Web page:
Qualitative Analysis of Covert Stuttering: Workplace Implications and Saving Face
The study investigated former covertly stuttering people within a qualitative research paradigm. Open-ended, ethnographic interviews were carried out with six adults who identified themselves as people who stutter and also who, for some time in their lives, covertly stuttered. The six participants shared their experiences of covert stuttering and their process of coming to terms with overt stuttering with three whose experiences related strongly with workplace issues. Emerging themes dealt with why some people maintain their covertness in the workplace, i.e., saving face and maintaining one’s professional reputation. In contrast, the interviews elucidated why and how individuals with covert stuttering, through workplace penalties, can come to realize that hiding one’s stuttering is unproductive. Considering parallels with other marginalized populations, recommendations for future directions in covert stuttering research are presented.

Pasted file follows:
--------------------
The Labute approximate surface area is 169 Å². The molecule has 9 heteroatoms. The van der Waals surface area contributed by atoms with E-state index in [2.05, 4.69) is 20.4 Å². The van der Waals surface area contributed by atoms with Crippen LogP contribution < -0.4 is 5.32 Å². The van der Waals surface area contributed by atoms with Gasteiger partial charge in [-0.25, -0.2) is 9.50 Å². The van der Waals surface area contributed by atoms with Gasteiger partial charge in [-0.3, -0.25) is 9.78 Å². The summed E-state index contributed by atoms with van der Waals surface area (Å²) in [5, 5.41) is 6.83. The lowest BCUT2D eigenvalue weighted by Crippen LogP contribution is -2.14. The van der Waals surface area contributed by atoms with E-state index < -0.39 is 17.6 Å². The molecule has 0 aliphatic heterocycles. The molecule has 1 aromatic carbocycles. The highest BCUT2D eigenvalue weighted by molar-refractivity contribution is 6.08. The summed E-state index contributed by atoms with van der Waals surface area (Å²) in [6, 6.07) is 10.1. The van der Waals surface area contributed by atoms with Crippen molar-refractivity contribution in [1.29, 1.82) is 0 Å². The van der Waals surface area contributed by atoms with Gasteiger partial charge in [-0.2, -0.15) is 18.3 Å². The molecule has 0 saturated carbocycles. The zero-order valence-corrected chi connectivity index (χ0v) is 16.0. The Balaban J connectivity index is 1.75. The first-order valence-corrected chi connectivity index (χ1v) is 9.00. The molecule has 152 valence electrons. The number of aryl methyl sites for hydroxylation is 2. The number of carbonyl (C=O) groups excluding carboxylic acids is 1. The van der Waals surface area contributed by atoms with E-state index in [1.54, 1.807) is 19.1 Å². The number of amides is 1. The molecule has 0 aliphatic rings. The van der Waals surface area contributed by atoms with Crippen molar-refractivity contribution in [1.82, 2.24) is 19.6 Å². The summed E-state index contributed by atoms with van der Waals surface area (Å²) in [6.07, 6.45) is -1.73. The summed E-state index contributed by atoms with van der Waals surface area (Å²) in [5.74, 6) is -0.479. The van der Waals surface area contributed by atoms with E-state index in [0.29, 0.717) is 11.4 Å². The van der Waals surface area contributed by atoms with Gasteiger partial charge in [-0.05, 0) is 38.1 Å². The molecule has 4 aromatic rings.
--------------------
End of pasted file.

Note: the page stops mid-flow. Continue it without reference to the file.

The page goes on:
Douglass, J. & Tetnowski, J. (2015). Qualitative analysis of covert stuttering: workplace implications and saving face. In K.O. St. Louis (Ed.), Stuttering Meets Stereotype, Stigma and Discrimination: An Overview of Attitude Research. Morganville, WV: West Virginia University Press.